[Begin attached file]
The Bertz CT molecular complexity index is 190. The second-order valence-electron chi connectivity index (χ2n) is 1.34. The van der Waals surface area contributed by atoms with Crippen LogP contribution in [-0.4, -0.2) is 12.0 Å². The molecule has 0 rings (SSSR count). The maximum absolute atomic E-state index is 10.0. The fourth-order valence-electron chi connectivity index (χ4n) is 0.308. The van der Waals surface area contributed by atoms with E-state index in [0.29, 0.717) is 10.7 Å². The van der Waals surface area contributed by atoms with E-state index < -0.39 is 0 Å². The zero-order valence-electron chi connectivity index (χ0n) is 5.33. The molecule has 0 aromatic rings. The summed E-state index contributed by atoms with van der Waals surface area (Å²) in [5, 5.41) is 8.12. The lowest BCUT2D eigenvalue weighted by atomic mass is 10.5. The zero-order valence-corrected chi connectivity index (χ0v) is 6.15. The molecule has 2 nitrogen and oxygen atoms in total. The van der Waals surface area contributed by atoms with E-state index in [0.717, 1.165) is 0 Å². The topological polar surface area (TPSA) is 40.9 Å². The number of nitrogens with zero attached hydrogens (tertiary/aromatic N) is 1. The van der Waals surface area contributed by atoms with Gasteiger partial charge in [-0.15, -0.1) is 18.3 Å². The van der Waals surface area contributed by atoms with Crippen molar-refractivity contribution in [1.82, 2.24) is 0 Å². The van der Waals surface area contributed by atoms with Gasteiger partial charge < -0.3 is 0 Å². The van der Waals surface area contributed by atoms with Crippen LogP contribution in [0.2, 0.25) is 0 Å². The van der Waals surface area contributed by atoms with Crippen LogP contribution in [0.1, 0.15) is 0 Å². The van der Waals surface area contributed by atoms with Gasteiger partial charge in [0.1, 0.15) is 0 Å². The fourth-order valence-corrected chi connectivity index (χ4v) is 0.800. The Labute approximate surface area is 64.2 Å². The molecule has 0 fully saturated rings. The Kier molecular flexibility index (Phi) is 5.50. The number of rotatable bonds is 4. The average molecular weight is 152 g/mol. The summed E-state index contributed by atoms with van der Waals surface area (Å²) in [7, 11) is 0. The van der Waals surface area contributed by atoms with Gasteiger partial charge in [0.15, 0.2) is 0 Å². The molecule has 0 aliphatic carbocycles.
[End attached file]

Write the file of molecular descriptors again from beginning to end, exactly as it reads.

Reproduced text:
The Bertz CT molecular complexity index is 190. The second-order valence-electron chi connectivity index (χ2n) is 1.34. The van der Waals surface area contributed by atoms with Crippen LogP contribution in [-0.4, -0.2) is 12.0 Å². The molecule has 0 rings (SSSR count). The maximum absolute atomic E-state index is 10.0. The fourth-order valence-electron chi connectivity index (χ4n) is 0.308. The van der Waals surface area contributed by atoms with E-state index in [0.29, 0.717) is 10.7 Å². The van der Waals surface area contributed by atoms with E-state index < -0.39 is 0 Å². The zero-order valence-electron chi connectivity index (χ0n) is 5.33. The molecule has 0 aromatic rings. The summed E-state index contributed by atoms with van der Waals surface area (Å²) in [5, 5.41) is 8.12. The lowest BCUT2D eigenvalue weighted by atomic mass is 10.5. The zero-order valence-corrected chi connectivity index (χ0v) is 6.15. The molecule has 2 nitrogen and oxygen atoms in total. The van der Waals surface area contributed by atoms with E-state index in [0.717, 1.165) is 0 Å². The topological polar surface area (TPSA) is 40.9 Å². The number of nitrogens with zero attached hydrogens (tertiary/aromatic N) is 1. The van der Waals surface area contributed by atoms with Gasteiger partial charge in [-0.15, -0.1) is 18.3 Å². The van der Waals surface area contributed by atoms with Crippen molar-refractivity contribution in [1.82, 2.24) is 0 Å². The van der Waals surface area contributed by atoms with Gasteiger partial charge < -0.3 is 0 Å². The van der Waals surface area contributed by atoms with Crippen LogP contribution in [0.2, 0.25) is 0 Å². The van der Waals surface area contributed by atoms with Crippen LogP contribution in [0.1, 0.15) is 0 Å². The van der Waals surface area contributed by atoms with Gasteiger partial charge in [0.1, 0.15) is 0 Å². The fourth-order valence-corrected chi connectivity index (χ4v) is 0.800. The Labute approximate surface area is 64.2 Å². The molecule has 0 fully saturated rings. The Kier molecular flexibility index (Phi) is 5.50. The number of rotatable bonds is 4. The average molecular weight is 152 g/mol. The summed E-state index contributed by atoms with van der Waals surface area (Å²) in [7, 11) is 0. The van der Waals surface area contributed by atoms with Gasteiger partial charge in [0.15, 0.2) is 0 Å². The molecule has 0 aliphatic carbocycles.